The Perils of Linkedin
One of the most popular topics on the Employment Law lecture circuit at the moment is Social Media in the workplace. I have delivered many such talks myself and am always amazed at the interest in the audience and the plentiful, very well thought out and intelligent questions I get asked afterwards.
I keep preaching to people about the perils of Social Media. Whereas it can clearly be a great Marketing tool it is a two edged sword. A carefully and professionally presented C.V. posted in appropriate places on the Internet can do wonders for your career. An intemperate tweet or posting on Face Book after a few too many glasses of wine can destroy a career overnight.
Even I was surprised however at the fuss over a Linkedin connection invite which has taken national media by storm today and even got a mention on the prestigious Today programme on Radio 4.
Most of us are familiar with Linkedin and the creation of profiles. I have one myself. It is a useful marketing tool and also a handy way of getting in touch with Business colleagues. So when Barrister Charlotte Proudman invited Solicitor Alexander Carter-Silk to connect it was a perfectly normal everyday occurrence. As part of the Linkedin community however you place a picture on your Profile page which in the Legal Profession is normally one professionally taken by your firm or your chambers if you are a barrister. The problems arose with Mr Carter-Silk’s acceptance.
“Charlotte, delighted to connect, I appreciate that this is probably horrendously politically incorrect but that is a stunning picture !!!
You definitely won the prize with the best Linkedin picture I have ever seen.
Always interested to understand people’s skills and how they might work together.
This acceptance of the invite promoted the following reply.
“Alex I find your message offensive. I am on Linkedin for Business purposes not to be approached about my physical appearance or to be objectified by sexist men. The eroticisation of women’s physical appearance is a way of exercising power over women. It silences women’s professional attributes as their physical appearance becomes the subject.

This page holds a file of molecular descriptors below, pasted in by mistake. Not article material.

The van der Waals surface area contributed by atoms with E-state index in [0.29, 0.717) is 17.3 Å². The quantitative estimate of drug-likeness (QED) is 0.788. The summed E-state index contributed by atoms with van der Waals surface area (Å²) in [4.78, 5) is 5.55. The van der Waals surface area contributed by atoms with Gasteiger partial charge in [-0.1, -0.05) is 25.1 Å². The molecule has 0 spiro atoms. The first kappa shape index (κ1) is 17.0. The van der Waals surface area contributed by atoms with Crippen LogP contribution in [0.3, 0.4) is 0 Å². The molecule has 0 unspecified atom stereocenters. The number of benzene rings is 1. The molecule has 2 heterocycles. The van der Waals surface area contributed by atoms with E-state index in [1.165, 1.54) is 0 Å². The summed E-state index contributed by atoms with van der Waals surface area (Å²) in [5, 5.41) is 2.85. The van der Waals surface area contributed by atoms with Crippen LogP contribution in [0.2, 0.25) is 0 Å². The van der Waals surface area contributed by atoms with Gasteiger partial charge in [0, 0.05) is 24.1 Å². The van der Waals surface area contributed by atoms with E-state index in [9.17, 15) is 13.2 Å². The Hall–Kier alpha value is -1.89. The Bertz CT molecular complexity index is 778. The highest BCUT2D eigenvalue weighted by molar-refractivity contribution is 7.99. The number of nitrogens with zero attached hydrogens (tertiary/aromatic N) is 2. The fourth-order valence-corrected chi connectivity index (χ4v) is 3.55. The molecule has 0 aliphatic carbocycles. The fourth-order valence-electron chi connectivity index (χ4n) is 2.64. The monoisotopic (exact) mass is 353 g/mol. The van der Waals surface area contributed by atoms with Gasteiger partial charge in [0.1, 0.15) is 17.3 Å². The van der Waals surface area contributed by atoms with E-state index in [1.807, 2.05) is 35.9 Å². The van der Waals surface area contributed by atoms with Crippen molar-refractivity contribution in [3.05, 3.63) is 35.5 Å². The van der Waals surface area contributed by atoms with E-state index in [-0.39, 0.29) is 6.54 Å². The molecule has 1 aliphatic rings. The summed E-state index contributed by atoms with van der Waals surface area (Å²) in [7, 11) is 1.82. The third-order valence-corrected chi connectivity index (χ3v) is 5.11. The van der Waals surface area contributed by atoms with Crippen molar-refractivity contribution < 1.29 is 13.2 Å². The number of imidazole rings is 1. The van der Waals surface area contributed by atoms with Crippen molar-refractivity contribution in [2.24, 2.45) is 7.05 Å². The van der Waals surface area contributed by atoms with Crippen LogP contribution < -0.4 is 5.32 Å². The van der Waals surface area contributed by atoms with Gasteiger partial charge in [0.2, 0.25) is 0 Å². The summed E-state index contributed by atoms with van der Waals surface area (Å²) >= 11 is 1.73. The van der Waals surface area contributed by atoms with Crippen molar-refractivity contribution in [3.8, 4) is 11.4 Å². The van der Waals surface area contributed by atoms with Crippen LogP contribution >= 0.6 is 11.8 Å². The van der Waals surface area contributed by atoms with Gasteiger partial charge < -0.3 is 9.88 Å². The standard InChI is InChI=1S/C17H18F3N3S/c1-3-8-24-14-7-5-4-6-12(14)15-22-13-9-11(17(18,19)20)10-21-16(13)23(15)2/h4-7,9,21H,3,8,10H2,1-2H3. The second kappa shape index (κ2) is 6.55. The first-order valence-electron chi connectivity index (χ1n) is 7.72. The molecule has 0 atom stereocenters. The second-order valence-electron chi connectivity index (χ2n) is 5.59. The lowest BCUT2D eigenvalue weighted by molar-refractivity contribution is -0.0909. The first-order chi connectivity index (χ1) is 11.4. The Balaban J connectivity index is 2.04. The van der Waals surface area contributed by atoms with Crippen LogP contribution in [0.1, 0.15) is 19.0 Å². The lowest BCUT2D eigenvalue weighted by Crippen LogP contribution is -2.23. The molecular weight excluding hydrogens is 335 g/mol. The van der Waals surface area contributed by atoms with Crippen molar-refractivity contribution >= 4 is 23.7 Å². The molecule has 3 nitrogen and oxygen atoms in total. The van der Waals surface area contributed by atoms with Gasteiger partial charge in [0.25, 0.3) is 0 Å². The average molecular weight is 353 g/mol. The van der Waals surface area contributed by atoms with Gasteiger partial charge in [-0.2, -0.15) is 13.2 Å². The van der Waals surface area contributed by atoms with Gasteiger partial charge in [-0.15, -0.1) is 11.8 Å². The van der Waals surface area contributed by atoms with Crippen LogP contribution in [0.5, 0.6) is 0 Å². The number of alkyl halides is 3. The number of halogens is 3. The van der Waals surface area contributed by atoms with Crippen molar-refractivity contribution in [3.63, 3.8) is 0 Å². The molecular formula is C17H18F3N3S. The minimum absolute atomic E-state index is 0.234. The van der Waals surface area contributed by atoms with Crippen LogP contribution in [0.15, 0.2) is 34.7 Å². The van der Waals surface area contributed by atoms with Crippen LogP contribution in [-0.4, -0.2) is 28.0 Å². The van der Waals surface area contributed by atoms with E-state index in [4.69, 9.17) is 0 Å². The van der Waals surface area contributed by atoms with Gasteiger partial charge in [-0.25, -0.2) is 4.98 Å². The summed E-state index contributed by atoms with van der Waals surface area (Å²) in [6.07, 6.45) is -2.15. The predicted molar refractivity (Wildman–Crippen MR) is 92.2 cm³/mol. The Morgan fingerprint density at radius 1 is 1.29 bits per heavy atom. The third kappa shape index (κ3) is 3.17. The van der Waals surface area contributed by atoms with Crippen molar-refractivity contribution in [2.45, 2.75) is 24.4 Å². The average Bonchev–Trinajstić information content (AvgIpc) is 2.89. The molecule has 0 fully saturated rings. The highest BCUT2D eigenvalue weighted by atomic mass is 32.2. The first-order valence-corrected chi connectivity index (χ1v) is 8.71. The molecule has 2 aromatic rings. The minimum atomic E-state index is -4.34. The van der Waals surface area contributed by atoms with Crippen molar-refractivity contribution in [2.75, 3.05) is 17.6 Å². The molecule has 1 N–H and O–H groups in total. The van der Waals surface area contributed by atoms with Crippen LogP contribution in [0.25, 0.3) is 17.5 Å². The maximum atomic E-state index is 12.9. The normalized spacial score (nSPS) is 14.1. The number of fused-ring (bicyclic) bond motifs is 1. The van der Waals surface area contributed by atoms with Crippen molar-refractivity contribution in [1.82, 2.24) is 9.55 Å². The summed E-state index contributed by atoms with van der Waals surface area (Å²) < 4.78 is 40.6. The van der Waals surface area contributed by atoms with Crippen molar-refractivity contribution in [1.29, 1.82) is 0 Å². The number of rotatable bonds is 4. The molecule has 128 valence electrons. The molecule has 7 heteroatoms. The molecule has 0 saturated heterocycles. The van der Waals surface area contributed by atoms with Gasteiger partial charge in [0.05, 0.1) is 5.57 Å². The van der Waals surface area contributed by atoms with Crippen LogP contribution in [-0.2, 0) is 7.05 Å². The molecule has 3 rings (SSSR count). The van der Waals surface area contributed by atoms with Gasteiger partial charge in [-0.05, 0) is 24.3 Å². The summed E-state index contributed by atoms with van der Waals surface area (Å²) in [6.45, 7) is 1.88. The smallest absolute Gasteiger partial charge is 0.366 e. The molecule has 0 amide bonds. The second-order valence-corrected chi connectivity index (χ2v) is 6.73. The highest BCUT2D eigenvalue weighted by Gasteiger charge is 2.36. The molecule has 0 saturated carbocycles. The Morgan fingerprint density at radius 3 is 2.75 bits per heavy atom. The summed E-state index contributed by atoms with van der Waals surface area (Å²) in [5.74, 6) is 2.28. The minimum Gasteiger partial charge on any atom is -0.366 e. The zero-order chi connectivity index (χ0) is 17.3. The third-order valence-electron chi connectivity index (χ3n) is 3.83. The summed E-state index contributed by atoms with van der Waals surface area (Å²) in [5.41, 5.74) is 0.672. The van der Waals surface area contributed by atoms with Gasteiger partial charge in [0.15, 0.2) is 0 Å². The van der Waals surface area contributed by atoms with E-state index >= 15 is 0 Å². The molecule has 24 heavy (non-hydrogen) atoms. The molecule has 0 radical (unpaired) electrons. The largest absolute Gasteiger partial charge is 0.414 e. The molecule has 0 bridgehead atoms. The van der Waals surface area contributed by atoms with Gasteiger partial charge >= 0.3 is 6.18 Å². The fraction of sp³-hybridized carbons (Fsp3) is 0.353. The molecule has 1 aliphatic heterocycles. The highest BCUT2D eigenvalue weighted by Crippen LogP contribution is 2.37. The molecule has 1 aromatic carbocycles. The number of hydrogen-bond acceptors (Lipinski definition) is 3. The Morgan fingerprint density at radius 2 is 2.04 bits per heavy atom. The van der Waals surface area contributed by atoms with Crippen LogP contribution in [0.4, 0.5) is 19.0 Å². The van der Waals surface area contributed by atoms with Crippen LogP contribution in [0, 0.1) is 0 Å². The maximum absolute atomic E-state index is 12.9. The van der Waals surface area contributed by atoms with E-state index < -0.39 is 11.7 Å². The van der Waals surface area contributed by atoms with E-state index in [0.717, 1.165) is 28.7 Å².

Unacceptable and misogynistic behaviour. Think twice before sending another woman (half your age) such a sexist message.
Debate has raged in the comment pages of the national newspapers (and needless to say the lawyer chat site Roll on Friday) about whether Mr Carter-Silk’s reply was merely an inoffensive comment and a way of breaking the ice on line or an offensive and sexist comment.
Equally as regards the reply there are those who find it a massive over-reaction to a simple compliment and those who feel she was justified in her reaction.
Whatever your opinion (and I am certainly not expressing mine here !) Miss Proudman put the exchange on her Twitter feed which has now gone viral and effectively she put this exchange in the public domain for the world to see.
Although this was not strictly speaking an Employment Law issue it highlights a problem faced in so many workplaces as to whether complimenting someone on their appearance can amount to sexual harassment. I have friends who are employment lawyers in the United States and Canada where they tell me that they would regularly advise that you should never compliment or refer to your co-workers appearance even though you may feel you know them very well.
Here many female columnists in the National Newspapers have said that it was an over-reaction and it should never get to the stage that a man should be able to compliment a woman on her appearance and there is nothing in Mr Carter-Silk’s message that could possibly be regarded as inappropriate. Others have defended and indeed praised Miss Proudman’s actions. With passionate opinions on both sides it is a Grade A news story.
To me the real lesson to be learned reinforces my belief which I constantly preach that you have to be very careful before committing anything to the Internet. Once there it cannot be removed, there will always be a trace. It will be there for anybody to see long into the future.
Predictably once Internet messages go viral Miss Proudman has told the Media that she is now being trolled by people telling her that her career is over and making offensive remarks to her. At the time of writing the Daily Mail online piece alone has attracted nearly 7,000 comments.
My advice to employers and employees remains the same. Before you commit ANYTHING to the Internet think very, very, very carefully. It will be there for all the world (and the many trolls in it) to see and there will be nothing you can do about it.
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